Control of Anthracnose Caused by Colletotrichum Gloeosporioides in Calcium Nitrate Foliar-Sprayed Dioscorea Rotundata Variety Amula
Calcium nitrate foliar spray for the control of anthracnose disease caused by Colletotrichum gloeosporioides Penz, in the Nigerian white guinea yam Dioscorea rotundata variety Amula was investigated in this study. The field experiment was a randomized complete block design (RCBD) with three replicates. Seed yams of 0.5kg average weight were planted at the onset of rains in 2018. At 12 weeks after planting (12 WAP), calcium nitrate (analar grade) in distilled de-ionized water and without surfactant, at the rate 0mgl-1 (control), 5mgl-1 and 10mgl-1 was sprayed, randomized per replicate. Anthracnose incidence and severity were assessed at 20WAP and 24 WAP. At 24 WAP also leaves were sampled according to treatments, processed and analysed for minerals and total phenolic compounds (TPC) according to standard methods. Minerals analysed were Calcium (Ca), Magnesium (Mg), Nitrogen (N), Phosphorus (P), Potassium (K) and Sulphur (S).
Disease incidence at 20WAP was 13.89% in the 10mgl-1 treatment but was 0% in the 5mgl-1 treatment and also in the control. Disease severity score (DSS) was similar across treatments at 20WAP and was resistant score of 1. At 24WAP disease incidence in the 10 mgl-1 treatment had decreased to 5.56% and was also 5.56% in the 5 mgl-1 treatment, significantly lower than the control which had risen to 17.77%. With the increase in incidence in control plants to 17.77%, severity increased also to 1.10 and was 1.00 in each of the two calcium nitrate treatments, thus DSS at 24WAP was 1, resistant. Leaf total phenolic compounds (TPC) at 24WAP was 3.81mg GAE/gdm in the 10 mgl-1 treatment, significantly higher than the 5mgl-1 TPC which was 3.11mg GAE/g dm and the TPC of the control which was 2.82mg GAE/gdm. Antifungal properties of phenolic compounds in the leaves of cultivar Plimbite of Dioscorea alata is reported to be responsible for its resistance to anthracnose. Increase in leaf TPC content in treatment 10mgl-1 in this study may be responsible for the decrease in anthracnose incidence from 13.89% to 5.56% in the treatment over the control at 24 WAP. 10 mgl-1 Calcium nitrate foliar spray is suitable in white guinea yam variety Amula for increase in total phenolic compound content in the leaves. Leaf sulphur content was similar across the three treatments. Calcium, Magnesium, Potassium and Phosphorus were significantly higher in the two calcium nitrate treatments than the control. Calcium role in membrane form and function and in the enhancement of cell wall structural integrity has been reported and its increase with the Ca(NO3)2 foliar spray would reduce necrosis by the pathogen and along with increased TPC enhance resistance to anthracnose in the variety. N was higher in the leaves of the 10mgl-1 treatment plants than the control. Disease susceptibility is reported to depend on nitrogen supply and N-supply effect on susceptibility is reported to be pathogen-specific because N increase decreases severity to facultative parasites. Also N increase in reported to support metabolic activities of host cells and to delay senescence which will favour obligate parasites but not facultative parasites such as the anthracnose pathogen Colletotrichum gloeosporioides. This is so because facultative parasites are semi-saprophytes nutritionally and depend partially on senescing cells and alternatively release toxins in order to damage/kill host plant cells. Thus increase in Calcium, Nitrogen and TPC by Calcium Nitrate foliar spray in this study is favourable for resistance to anthracnose in variety Amula and other white guinea yam varieties and a second foliar spray of the two concentrations used in this study is suggested in a future trial at 30 WAP for possible reduction of anthracnose incidence to 0%.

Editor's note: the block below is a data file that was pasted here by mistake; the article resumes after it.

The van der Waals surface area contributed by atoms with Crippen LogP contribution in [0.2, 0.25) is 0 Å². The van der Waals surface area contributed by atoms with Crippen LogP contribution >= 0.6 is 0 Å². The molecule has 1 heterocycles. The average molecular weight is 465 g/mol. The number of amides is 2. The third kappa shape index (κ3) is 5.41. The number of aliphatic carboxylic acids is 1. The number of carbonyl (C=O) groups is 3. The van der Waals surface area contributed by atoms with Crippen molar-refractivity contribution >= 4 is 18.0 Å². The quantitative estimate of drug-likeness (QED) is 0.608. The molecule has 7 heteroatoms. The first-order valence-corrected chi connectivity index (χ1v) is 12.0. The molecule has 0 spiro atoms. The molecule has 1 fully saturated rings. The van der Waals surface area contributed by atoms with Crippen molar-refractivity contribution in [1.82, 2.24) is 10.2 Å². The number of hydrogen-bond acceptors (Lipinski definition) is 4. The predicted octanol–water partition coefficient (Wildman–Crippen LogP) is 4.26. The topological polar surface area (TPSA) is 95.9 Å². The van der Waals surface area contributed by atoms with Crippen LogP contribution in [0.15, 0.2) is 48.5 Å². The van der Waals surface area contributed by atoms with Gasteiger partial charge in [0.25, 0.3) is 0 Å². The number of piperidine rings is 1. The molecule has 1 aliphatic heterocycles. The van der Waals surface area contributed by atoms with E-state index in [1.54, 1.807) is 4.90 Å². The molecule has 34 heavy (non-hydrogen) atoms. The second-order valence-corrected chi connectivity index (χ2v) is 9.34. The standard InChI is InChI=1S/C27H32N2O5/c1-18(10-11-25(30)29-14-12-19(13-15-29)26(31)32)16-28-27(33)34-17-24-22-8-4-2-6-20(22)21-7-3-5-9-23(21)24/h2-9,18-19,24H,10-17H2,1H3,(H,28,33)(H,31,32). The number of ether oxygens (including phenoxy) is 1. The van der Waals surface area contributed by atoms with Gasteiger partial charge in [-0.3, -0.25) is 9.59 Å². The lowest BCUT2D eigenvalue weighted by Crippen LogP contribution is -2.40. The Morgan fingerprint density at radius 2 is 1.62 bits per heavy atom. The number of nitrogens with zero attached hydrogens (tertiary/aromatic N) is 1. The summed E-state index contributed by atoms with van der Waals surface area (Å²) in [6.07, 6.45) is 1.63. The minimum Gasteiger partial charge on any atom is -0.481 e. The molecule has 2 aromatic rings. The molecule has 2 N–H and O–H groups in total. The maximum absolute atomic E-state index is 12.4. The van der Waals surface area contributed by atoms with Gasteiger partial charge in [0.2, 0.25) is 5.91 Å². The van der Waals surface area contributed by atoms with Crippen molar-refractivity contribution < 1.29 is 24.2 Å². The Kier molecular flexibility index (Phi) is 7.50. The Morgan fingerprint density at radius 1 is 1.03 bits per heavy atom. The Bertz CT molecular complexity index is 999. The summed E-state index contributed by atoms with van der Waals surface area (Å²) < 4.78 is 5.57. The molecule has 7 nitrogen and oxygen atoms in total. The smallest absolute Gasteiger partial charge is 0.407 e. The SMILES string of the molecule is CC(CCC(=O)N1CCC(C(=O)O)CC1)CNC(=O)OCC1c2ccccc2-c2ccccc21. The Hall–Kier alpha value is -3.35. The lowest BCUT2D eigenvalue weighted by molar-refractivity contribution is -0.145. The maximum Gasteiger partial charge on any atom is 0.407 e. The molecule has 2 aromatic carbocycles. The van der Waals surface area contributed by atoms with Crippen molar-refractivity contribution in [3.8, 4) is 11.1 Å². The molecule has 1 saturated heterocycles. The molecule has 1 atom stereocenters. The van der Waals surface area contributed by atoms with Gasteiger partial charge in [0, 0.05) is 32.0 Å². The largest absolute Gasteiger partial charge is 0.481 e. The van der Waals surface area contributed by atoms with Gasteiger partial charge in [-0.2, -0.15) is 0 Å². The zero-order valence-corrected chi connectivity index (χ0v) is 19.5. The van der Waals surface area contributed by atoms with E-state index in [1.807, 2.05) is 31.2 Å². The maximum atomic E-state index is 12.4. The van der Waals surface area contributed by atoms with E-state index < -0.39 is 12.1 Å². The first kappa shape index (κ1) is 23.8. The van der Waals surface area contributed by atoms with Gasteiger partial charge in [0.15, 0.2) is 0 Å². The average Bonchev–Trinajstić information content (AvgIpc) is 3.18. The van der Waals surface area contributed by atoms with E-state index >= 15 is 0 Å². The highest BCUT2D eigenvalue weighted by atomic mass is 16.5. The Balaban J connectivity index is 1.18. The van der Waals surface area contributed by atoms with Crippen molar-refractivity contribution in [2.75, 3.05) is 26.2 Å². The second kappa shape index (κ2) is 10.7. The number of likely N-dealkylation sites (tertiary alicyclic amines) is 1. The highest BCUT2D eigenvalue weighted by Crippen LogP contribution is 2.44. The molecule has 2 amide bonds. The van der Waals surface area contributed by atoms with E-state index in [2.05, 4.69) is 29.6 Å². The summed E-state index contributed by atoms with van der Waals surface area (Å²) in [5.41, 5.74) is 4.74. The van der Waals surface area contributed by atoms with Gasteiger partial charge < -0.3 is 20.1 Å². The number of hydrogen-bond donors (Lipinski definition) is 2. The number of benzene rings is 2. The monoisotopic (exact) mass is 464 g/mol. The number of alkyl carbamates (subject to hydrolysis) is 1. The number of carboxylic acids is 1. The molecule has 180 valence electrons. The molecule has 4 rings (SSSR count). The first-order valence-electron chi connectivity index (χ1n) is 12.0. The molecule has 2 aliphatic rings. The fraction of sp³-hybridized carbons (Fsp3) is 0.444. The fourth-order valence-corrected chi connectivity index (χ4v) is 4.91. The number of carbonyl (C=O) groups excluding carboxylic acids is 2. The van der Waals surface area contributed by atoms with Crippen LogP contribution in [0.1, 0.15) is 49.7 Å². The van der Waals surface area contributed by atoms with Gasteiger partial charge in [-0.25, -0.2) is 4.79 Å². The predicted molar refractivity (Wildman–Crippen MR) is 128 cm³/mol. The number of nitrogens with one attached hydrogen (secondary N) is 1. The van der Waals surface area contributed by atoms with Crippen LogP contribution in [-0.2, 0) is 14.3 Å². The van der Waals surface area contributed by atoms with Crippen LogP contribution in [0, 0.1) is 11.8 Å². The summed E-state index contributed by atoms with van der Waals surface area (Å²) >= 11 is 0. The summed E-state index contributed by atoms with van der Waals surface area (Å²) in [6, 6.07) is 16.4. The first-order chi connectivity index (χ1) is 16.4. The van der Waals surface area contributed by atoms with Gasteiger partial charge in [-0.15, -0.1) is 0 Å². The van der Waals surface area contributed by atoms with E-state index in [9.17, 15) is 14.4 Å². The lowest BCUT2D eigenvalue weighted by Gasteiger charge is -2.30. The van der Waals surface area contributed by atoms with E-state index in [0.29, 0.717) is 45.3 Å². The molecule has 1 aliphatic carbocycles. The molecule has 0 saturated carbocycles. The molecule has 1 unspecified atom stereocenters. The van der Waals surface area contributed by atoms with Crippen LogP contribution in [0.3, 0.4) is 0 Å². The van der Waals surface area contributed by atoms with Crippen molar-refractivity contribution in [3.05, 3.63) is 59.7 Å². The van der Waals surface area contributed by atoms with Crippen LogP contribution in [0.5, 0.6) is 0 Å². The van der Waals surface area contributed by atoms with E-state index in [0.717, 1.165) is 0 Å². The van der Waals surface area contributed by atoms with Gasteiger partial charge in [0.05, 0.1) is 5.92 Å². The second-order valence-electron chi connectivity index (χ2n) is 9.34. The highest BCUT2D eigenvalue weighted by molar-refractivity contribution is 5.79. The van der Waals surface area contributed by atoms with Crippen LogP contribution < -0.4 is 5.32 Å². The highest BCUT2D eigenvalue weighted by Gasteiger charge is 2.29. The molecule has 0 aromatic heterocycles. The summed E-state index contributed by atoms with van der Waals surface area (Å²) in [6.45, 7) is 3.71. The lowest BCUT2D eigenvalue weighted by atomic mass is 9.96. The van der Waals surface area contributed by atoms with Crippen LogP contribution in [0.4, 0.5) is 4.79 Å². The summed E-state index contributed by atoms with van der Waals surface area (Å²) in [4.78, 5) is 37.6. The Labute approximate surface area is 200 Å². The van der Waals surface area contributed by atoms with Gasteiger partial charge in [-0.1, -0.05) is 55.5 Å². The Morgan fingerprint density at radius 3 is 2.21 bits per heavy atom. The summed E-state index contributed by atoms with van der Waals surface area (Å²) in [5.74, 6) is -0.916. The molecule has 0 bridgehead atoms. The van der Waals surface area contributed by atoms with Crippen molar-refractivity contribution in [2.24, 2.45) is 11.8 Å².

No surfactant was used in this study in the nutrient solution. Polysorbate 20 at 0.01% had been used as surfactant in calcium nitrate foliar spray for the control of anthracnose disease in Dioscorea species but this surfactant concentration has not been established as optimum. Surfactants are reported to stimulate nutrient penetration or absorption at low concentrations, but affect native structure of membrane-bound proteins/stability of lipid layers at high concentrations, leading to loss of membrane integrity, implying that non-optimal surfactant concentrations in the nutrient spray would cause additional necrosis along with that caused by the anthracnose pathogen. This study shows that despite the non-addition of surfactant (polysorbate 20), the extent of absorption of calcium nitrate was enough to increase the TPC, Calcium and Nitrogen responsible for anthracnose control in the sprayed plants.
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